Three and a half years ago, my husband and I did something that still sort of shocks me.
We packed up our little house in Missoula, left our jobs and career opportunities and moved home – to rural north-central Montana — to start Prairie Heritage Farm (www.prairieheritagefarm.com).
We grow organic vegetables, ancient and heritage grains and pastured turkeys, all of which we sell via farm share programs, or what’s often called community supported agriculture.
If you’re not familiar with the concept, it’s a little like a subscription and a little like a shareholder situation. Customers pay up front and get a “share” of the harvest – whether that be a weekly box of produce, a Thanksgiving turkey or 100 pounds of ancient grains like Prairie Farro or Kamut and barley, lentils and chickpeas.
The idea is that by becoming shareholders, customers share in both the bounty and in the risk of farming. They also get to know their farmers and most importantly, they get an intimate view of where their food comes from.
But the whole thing is more than that. It’s more than a way of marketing produce or a way to connect eater with farmer. Writ large, community supported agriculture is about rethinking the way we support farmers and rethinking innovation and resiliency in our communities.
By now, I likely don’t need to tell you about the benefits of local food.
And, I may not need to tell you either how important farming, on any scale, is to the future of Montana, or how few young farmers there are these days, especially out here in rural Montana.
The message by now should be pretty well spread: We need more food and we need more farmers in our communities.
We’re often asked then, about how we might get others to do what Jacob and I did. That is to ask: What makes it possible for young people like us move to a small town and start a farm?
The good news is there is starting to be a lot of support for beginning farmers like us. We’ve had help on the financial side from federal farm programs. We’ve had help from the Montana Department of Agriculture. We’ve had help on the policy side from organizations working on behalf of beginning farmers – organizations like AERO, the Montana Farmer’s Union and the Center for Rural Affairs. We’ve had help from the University of Montana and Montana State University on research and education and we’ve had support from the economic development sector on the marketing and business side of things.
But, in looking back, what really got us to finally make the leap and what keeps us doing what we’re doing – even through long, hard days, tight bottom lines, hail and flooding and even bouts with turkey-hungry coyotes is that concept I started to explain in the beginning of this piece – this idea of community supported agriculture.
I admit, readily, that farming was a bit of a preposterous idea when my husband first broached it with me more than five years ago now. I grew up on family farm that weathered the 80s farm crisis, only to falter in the early 2000s – my parents finally selling once my brother and I had left for college.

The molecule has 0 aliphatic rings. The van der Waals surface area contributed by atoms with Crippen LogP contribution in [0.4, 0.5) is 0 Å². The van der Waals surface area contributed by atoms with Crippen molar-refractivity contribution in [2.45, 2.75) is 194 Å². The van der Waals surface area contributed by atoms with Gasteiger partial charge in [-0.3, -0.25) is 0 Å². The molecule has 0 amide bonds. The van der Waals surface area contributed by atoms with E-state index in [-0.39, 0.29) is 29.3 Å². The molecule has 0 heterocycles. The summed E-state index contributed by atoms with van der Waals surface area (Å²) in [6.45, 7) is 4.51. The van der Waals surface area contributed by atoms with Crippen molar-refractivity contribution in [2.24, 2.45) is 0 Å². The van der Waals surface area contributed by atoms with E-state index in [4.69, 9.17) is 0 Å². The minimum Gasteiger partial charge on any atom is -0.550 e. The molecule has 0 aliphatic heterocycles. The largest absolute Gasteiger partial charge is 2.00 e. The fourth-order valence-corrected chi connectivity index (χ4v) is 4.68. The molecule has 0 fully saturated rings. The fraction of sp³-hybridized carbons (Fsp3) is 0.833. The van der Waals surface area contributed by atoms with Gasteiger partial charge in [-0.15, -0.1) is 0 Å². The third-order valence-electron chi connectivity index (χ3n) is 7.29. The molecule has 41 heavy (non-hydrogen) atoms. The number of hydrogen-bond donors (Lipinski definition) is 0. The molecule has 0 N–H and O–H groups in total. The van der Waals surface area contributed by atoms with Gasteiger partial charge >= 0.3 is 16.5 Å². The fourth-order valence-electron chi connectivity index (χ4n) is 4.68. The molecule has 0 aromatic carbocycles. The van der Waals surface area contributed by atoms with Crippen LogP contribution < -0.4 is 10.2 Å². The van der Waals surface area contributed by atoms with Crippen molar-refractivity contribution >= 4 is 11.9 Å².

This farming thing was a no-win situation in my mind. But then Jacob brought me into the community that gave him the inspiration in the first place. I attended my first AERO meeting and met all these smart, passionate people who reminded me that farming was important, who told me that farming was inspiring, that farming was innovative and farming was interesting and finally, that farming didn’t have to create the kind of heartbreak that my family farm did.
That’s really what finally opened me up to the idea. It’s what brought me back to my roots – what made me see all the good in where and how I grew up.
It’s those smart, passionate people who are now our investors, our mentors, the people we call when we need a combine header that will pick up something like black chickpeas and the people we have on speed dial for those long, hard, hail, coyote-ridden days when we feel like giving up and moving back to the city to find comfortable jobs and steady paychecks.
Everywhere, people are talking about how to jump start economies, how to foster innovation, how to encourage small business and how to increase social entrepreneurship.
And while policy work and fund-raising and institutional support are all great avenues to grow these things, the most important thing any small business owner, any entrepreneur, any innovator or any farmer can have is one that’s kind of hard to explain.
It’s community and connection — no matter if that community is the old-fashioned geographically-based community, or a far-flung, value-based community like the one we got when we entered the sustainable agriculture world via AERO.
Anyone going out on a limb needs someone, preferably more than one someone, telling them their work is possible, it’s important and most of all, it’s worth it.
Let’s call it community supported innovation.
In Conrad, I am Courtney Lowery Cowgill, a board member of the Alternative Energy Resources Organization. AERO has been building sustainable agriculture and energy solutions since 1974. Visit online at aeromt.org or meet the community yourself at AERO’s upcoming annual meeting, Oct. 28 through the 30 at the Glacier Camp and Conference Center near Lakeside, Montana.